WASHINGTON – Despite a battery fire in one Boeing 787 Dreamliner and smoke in another, the type of batteries used to power the plane’s electrical systems aren’t necessarily unsafe – manufacturers just need to build in reliable safeguards, the nation’s top aviation safety investigator said Wednesday.
National Transportation Safety Board Chairman Deborah Hersman said she doesn’t want to categorically rule out the use of lithium ion batteries to power aircraft systems, even though it’s clear that safeguards failed in the case of a Japan Airlines 787 that had a battery fire while parked at Boston’s Logan International Airport last month.
Obviously what we saw in the 787 battery fire in Boston shows us there were some risks that were not mitigated, that were not addressed, Hersman told reporters in an interview. The fire was not what we would have expected to see in a brand new battery in a brand new airplane, she said.
The board is still weeks away from determining the cause of the Jan. 7 battery fire, Hersman said.
The 787 is the first airliner to make extensive use of lithium batteries. Aircraft makers view lithium batteries, which are lighter and can store more energy than other types of batteries of an equivalent size, as an important way to save on fuel costs. The Airbus A350, expected to be ready next year, will also make extensive use of lithium ion batteries. Manufacturers are also looking to retrofit existing planes, replacing other types of batteries with lithium ion.
But lithium batteries are more likely to short circuit and start a fire than other batteries if they are damaged, if there is a manufacturing flaw or if they are exposed to excessive heat.
Investigators are also looking into the special conditions the Federal Aviation Administration required Boeing to meet in order to use lithium ion batteries to power the 787’s electrical systems, she said.
A government-industry advisory board that works closely with the FAA issued testing standards for lithium batteries used in aircraft operations several months after the agency had approved a separate testing regime for the 787’s batteries.
What happens is that when an aircraft is certified, it basically gets locked into the standards that were in existence at the time, Hersman said. Oftentimes, tougher standards will come along later, but aren’t applied to already-approved aircraft designs. Those are issues we do look at regularly in our investigations and it is something I’m sure we will be focusing on with the battery, she said.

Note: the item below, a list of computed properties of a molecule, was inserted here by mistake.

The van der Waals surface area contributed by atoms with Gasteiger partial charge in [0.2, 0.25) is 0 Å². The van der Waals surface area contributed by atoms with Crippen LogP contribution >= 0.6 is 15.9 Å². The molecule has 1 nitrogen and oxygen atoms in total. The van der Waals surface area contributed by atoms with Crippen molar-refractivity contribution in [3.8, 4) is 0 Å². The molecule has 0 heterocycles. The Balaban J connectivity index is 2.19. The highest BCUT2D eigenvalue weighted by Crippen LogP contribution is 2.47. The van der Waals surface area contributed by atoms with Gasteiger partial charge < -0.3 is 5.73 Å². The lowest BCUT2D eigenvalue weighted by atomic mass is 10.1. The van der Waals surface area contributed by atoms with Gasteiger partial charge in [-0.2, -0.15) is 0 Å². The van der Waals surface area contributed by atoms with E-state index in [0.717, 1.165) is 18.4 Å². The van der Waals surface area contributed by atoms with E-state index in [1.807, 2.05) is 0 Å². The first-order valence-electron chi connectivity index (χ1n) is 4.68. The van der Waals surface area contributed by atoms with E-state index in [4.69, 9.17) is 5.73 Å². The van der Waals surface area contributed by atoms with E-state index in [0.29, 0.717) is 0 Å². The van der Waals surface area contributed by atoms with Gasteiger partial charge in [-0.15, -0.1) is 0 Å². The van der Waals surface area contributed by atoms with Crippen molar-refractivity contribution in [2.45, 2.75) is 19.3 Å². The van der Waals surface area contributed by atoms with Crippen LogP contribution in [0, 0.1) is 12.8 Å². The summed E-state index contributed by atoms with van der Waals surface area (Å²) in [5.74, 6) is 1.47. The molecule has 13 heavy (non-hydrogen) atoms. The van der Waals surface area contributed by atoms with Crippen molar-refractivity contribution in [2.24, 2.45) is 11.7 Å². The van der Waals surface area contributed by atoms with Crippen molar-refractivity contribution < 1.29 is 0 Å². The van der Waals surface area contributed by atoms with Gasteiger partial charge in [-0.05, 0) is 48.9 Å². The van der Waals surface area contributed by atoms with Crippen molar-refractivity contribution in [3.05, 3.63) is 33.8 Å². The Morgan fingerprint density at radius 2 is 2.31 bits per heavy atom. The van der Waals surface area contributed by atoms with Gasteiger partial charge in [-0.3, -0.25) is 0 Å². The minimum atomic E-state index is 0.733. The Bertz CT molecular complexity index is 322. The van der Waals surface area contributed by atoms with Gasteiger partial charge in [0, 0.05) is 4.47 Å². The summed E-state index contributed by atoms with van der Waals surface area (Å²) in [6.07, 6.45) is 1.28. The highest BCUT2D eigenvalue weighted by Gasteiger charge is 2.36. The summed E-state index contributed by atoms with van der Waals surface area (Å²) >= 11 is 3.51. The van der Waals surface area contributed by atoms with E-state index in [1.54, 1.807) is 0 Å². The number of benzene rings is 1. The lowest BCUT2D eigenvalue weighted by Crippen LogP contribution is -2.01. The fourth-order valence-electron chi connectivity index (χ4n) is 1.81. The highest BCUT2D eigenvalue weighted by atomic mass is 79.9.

Investigators have been working very closely with the FAA on a review the agency has under way of its sanctioning of the 787’s certification for flight, Hersman said. The FAA awarded the certification in August 2011.
We are evaluating assessments that were made, whether or not those assessments were accurate, whether they were complied with and whether more needs to be done, she said. I think that is important before this airplane is back in the air, to really understand what the risks are and that they’re mitigated effectively.
Nine days after the battery fire in Boston, another battery overheated on an All Nippon Airways 787, leading to an emergency landing in Japan. The same day, FAA officials ordered U.S. carriers with 787s – there’s only one, United Airlines, with six planes – to ground the planes.
Aviation authorities in other countries swiftly followed suit. In all, 50 planes operated by seven airlines in six countries are grounded.
The 787 is Boeing’s newest and most technologically advanced plane. The groundings have become a nightmare for the company, which has about 800 Dreamliner orders from airlines around the globe.
Boeing was already spending more money on each 787 it built than it collected from airlines who bought it. On Wednesday, UBS analyst David Strauss estimated that Boeing will spend about $6 billion in cash this year on the plane, while an extended 787 grounding would result in an even bigger cash burn, he wrote.